Instead of using "Remote Desktop" for connecting to SQL Server, I and my co-workers are using SQL Server Management Studio to apply changes to the remote server (each user has their own credentials).

One of us made some changes on SQL tables that put all the data at risk. I'm pretty sure one of us is guilty. My question is this. How can I prove this? Is there any sort of query to show all past remote connections from a client to a remote SQL Server instance? Maybe with IP addresses, computer names, credentials.

Does SQL Server Management Studio have some sort of log file or any query to show remote server logins?

P.S. No full backup on remote the SQL Server instance. Logs are pretty clean.

This is how we login to SQL Server:

This is how we login to SQL

2 Answers 2


You can login with (IP,Port Number) to remote server.By default the SQL Server don't log the logins.

If you have pretty clean logs then you shall not get login history data. if you have configure SQL Login Audit before pretty clean log. Then some point of time there will be changes that to get the 'SQL Login Audit' details through TSQL like

EXEC xp_readerrorlog; 

It will give only that 'SQL login audit details' which you had configure SSMS. like

1) Failed logins only
2)Successful logins only
3)Both Failed and successful logins

As per MSDN BOL https://msdn.microsoft.com/en-us/library/ms176013.aspx For remote server login details of current user you can find out from TSQL.

SELECT login_name ,COUNT(session_id) AS session_count 
FROM sys.dm_exec_sessions 
GROUP BY login_name;

for ref https://www.mssqltips.com/sqlservertip/1735/auditing-failed-logins-in-sql-server/ and https://msdn.microsoft.com/en-us/library/cc280728.aspx


Short answer is you can’t see historical data for updates unless you already had some auditing system in place at the time change happened.

What you can do is to try reading transaction log using some third party tool like ApexSQL Log and checking if there is info like this written somewhere in t. log.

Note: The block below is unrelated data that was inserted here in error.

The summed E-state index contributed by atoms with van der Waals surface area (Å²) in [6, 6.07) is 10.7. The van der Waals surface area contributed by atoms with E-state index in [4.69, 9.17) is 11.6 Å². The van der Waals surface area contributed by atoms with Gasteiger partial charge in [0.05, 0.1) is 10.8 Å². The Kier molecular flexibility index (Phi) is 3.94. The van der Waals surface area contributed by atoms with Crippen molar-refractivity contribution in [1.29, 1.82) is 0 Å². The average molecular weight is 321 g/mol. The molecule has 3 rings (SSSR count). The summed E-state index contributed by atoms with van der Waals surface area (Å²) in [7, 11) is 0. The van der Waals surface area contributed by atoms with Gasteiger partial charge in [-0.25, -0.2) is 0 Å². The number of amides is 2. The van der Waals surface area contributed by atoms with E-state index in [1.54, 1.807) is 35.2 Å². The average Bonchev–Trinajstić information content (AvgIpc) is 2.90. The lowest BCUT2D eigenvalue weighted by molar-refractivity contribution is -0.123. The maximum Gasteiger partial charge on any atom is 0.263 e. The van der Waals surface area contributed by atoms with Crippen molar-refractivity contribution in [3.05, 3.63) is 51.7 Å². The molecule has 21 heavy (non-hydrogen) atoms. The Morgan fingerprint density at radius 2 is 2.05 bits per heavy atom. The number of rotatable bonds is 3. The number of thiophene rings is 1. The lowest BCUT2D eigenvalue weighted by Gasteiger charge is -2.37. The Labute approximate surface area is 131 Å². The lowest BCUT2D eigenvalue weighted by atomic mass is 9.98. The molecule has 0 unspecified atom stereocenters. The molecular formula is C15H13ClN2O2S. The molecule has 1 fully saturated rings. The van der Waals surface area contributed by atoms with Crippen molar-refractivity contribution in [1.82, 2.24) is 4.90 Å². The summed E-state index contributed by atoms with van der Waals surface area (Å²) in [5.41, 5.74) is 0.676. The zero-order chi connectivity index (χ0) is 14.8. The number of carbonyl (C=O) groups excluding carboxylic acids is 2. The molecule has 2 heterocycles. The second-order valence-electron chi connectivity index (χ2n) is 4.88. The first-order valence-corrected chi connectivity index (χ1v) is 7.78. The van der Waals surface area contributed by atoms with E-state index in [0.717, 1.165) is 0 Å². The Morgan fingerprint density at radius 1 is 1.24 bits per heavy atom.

I know there is a lot of historical data written in transaction log that can be used for auditing but I’m not 100% sure about finding username.

If you want to setup a system that will track this going forward you can try DDL triggers, SQL Traces and more…

The best way to do this would be to use extended events to capture logins so that you know precisely who is connecting to what. You can also add extended events to capture what queries they're running. But, you have to have it set up in order to capture this. Nothing built-in to the system automatically captures this type of information. However, you do have the option of looking at the cache to see what queries have been run, but not who ran them. You can look at sys.dm_exec_query_stats to see an aggregate of attributes about queries that are currently in cache. This won't do what you need, but it's an additional investigative tool you can use until you get the extended events set up.

Also, if luck favours you, you can try below steps:

  1. Loginto the instance.
  2. Go to security option
  3. Expand and right click on Logins
  4. click reports> Standard reports > Login statistics

Again a point to note, This report shows some information about logins, but it does not show historical information. Only the currently logged-in users are shown.

Your Answer

By clicking “Post Your Answer”, you agree to our terms of service, privacy policy and cookie policy

Not the answer you're looking for? Browse other questions tagged or ask your own question.